Wednesday, February 12, 2014

Targeting: Mapping Brain Activity

There is an axiom used in science that relates to this problem, which is that "the map is not the territory". What this means is that a map or model can never be as detailed as the thing it represents. That being the case, consider what would be entailed in mapping a person's entire brain. With 100 billion individual neurons, each having as many as ten thousand connections to other neurons, and each connection being able to express at least two states (i.e. on or off), it would require 2,000,000,000,000,000 (2 quadrillion) bits of data space on a computer to record all brain activity for a single moment of time.

But of course, this wouldn't do for any sort of mind-reading technology, because brain activity takes time before anything meaningful can be made of it. Neurons take as little as a millisecond (1/1000 of a second) to fire, so for an accurate reading we would want to be sure to take at least a thousand readings per second. And even one second won't reveal much, so for all practical purposes, let's say one hour is the minimum time allotment for reading one person's brain activity. There are 3,600 seconds in an hour, so we need 3,600,000 times more data space, or:
2,000,000,000,000,000 (neural connections)
x                3,600,000 (milliseconds per hour)

= 7,200,000,000,000,000,000,000 bits of data space for one hour for one person.

That's nearly 900,000 petabytes! (A petabyte is 1 million gigabytes.) This is comparable to the amount of data that gets transmitted over the internet in the equivalent amount of time. As you can imagine, this wouldn't be very practical at all, even if it were possible. This only accounts for the data space needed for storing the information, which says nothing about the active memory space that would be needed to work with it. It doesn't take into account long-term storage requirements for dictionaries of all the various signature frequency patterns and their meanings. It also doesn't take into account how this information would be interfaced by a human user. And remember, every person's brain is different, so each person would require a separate map and dictionary of signature patterns.

This should help to put things into proper perspective. As you can see, mapping the human brain at this level of precision is completely impractical in terms of data storage requirements, and after taking into account all the various problems I've explained elsewhere regarding remotely reading the brain's electromagnetic activity, this goes beyond just being impractical and becomes impossible.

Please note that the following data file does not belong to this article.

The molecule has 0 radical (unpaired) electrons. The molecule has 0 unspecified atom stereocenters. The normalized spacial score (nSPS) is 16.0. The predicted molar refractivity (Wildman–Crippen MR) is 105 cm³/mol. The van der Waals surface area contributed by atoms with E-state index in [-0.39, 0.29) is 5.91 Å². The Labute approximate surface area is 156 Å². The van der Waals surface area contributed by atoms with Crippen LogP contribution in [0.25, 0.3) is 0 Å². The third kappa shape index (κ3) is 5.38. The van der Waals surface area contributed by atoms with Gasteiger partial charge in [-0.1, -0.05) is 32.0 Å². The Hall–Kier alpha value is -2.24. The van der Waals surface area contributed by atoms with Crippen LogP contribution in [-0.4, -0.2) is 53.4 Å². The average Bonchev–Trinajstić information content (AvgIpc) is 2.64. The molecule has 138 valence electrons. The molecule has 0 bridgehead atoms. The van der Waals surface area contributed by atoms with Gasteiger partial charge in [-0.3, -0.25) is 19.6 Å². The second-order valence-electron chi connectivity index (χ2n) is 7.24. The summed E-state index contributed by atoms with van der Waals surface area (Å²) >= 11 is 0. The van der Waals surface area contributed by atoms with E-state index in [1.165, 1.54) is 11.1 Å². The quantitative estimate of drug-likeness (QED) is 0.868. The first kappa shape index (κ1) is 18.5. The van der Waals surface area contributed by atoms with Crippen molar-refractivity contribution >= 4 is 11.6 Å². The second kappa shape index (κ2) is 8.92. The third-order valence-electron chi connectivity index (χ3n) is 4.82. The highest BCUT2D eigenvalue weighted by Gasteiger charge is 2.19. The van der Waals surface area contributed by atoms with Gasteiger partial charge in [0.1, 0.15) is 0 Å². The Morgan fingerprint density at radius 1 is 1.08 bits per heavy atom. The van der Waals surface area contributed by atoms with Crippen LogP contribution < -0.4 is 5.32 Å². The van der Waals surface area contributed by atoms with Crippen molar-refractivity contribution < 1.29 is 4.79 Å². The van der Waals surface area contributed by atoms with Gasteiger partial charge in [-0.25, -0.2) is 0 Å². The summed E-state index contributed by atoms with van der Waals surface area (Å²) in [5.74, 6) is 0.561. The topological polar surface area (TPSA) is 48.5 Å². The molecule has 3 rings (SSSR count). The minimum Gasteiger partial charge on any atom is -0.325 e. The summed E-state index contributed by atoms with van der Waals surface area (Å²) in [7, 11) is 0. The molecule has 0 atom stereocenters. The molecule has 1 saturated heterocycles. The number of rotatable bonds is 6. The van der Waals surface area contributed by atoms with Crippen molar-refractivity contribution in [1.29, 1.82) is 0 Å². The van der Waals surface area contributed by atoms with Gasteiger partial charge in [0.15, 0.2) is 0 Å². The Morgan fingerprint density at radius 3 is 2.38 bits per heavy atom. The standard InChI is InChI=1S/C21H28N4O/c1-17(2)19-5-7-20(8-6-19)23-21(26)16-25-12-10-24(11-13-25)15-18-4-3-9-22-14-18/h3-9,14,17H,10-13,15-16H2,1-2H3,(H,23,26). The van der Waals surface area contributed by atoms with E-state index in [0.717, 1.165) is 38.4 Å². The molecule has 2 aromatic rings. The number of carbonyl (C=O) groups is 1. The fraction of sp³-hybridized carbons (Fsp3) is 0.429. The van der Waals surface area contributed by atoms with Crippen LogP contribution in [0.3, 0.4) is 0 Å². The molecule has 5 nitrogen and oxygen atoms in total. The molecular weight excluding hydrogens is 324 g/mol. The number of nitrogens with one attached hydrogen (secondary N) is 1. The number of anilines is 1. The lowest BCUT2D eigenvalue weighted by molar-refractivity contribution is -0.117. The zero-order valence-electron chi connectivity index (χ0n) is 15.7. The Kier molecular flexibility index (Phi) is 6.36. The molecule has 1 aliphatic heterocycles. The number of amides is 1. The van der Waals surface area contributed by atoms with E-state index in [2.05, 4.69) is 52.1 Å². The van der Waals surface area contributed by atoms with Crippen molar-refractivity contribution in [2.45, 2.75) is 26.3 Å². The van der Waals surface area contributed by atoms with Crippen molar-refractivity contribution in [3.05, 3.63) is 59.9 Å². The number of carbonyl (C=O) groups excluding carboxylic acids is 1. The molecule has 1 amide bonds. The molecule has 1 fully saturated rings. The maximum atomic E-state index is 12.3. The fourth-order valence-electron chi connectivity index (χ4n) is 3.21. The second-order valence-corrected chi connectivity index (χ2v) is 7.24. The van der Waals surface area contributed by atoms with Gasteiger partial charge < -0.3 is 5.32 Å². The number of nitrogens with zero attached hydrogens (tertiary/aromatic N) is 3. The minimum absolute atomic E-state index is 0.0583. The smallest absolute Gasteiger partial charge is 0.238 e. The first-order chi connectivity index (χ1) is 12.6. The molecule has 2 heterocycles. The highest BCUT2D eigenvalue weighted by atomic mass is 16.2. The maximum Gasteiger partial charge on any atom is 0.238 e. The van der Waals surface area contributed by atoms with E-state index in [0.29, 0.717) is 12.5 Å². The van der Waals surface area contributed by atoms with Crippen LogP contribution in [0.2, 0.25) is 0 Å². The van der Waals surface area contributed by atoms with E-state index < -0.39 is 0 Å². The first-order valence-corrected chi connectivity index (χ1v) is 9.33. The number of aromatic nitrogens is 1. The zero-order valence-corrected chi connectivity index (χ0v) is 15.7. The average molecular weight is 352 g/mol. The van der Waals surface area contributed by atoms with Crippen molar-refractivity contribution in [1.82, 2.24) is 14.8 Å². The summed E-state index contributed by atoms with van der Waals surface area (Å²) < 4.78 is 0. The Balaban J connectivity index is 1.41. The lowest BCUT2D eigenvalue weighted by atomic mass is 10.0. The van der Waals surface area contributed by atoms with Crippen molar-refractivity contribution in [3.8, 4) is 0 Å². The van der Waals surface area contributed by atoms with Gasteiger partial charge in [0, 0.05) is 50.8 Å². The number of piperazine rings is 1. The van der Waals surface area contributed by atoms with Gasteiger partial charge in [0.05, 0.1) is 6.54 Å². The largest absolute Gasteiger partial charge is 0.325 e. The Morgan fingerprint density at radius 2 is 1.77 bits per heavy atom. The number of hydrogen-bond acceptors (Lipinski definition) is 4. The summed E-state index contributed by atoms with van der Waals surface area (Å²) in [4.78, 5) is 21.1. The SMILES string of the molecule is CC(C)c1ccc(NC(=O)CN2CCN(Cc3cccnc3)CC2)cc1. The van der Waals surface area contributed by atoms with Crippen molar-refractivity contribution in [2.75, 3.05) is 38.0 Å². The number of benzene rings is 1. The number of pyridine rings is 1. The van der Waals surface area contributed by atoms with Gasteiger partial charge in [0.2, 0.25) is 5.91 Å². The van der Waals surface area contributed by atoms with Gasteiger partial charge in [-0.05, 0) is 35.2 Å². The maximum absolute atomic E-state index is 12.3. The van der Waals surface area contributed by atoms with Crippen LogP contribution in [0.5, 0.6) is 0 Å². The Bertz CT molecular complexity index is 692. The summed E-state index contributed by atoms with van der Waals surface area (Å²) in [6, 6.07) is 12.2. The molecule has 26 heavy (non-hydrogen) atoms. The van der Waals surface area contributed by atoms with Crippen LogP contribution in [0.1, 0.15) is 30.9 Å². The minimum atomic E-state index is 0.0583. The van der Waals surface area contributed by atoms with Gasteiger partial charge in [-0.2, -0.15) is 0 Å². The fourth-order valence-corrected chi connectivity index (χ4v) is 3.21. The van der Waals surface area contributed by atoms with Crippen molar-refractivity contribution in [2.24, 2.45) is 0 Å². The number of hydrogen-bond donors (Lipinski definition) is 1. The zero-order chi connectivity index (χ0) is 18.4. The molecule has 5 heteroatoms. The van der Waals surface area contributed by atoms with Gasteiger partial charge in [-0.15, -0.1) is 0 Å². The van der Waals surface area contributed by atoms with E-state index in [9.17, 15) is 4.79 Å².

There are other ways than brain mapping and remote electromagnetic influencing that are far easier to accomplish and less resource intensive to force a person to act, feel, or think outside of their own control. I've been researching this and the implementation is quite simple, really. It's based on hypnosis. With V2K technology, a hypnotic tone can be used to put a person into the appropriate state for hypnotic induction, after which the hypnotic suggestions/commands are inserted. Another method is to use the appropriate electromagnetic frequency (somewhere around 11 Hz) to induce the appropriate hypnotic state, which can be done even while the person is sleeping.

With V2K, subliminal audio messages can be directly inserted into the subconscious without the awake person being aware of it. If the person is being targeted while asleep, the messages don't necessarily have to be subliminal, but it would probably be safer for the attacker that they were.

Hypnosis allows suggestions or commands to be inserted that will be acted on later, when the person is no longer in a hypnotic state. The commands can be quite crafty, in that they can defeat any conscious attempts to override them or to even accept the possibility that the person has been hypnotized, thereby securing against discovery.

Hypnosis has also been shown to cause a telepathic connection between the hypnotist and the hypnotized subject, so that once it's established, suggestions can be given in this way. Another fact about hypnosis is that the more often the subject is hypnotized by the hypnotist, the easier the subject responds to him, and therefore the better the telepathic connection becomes.

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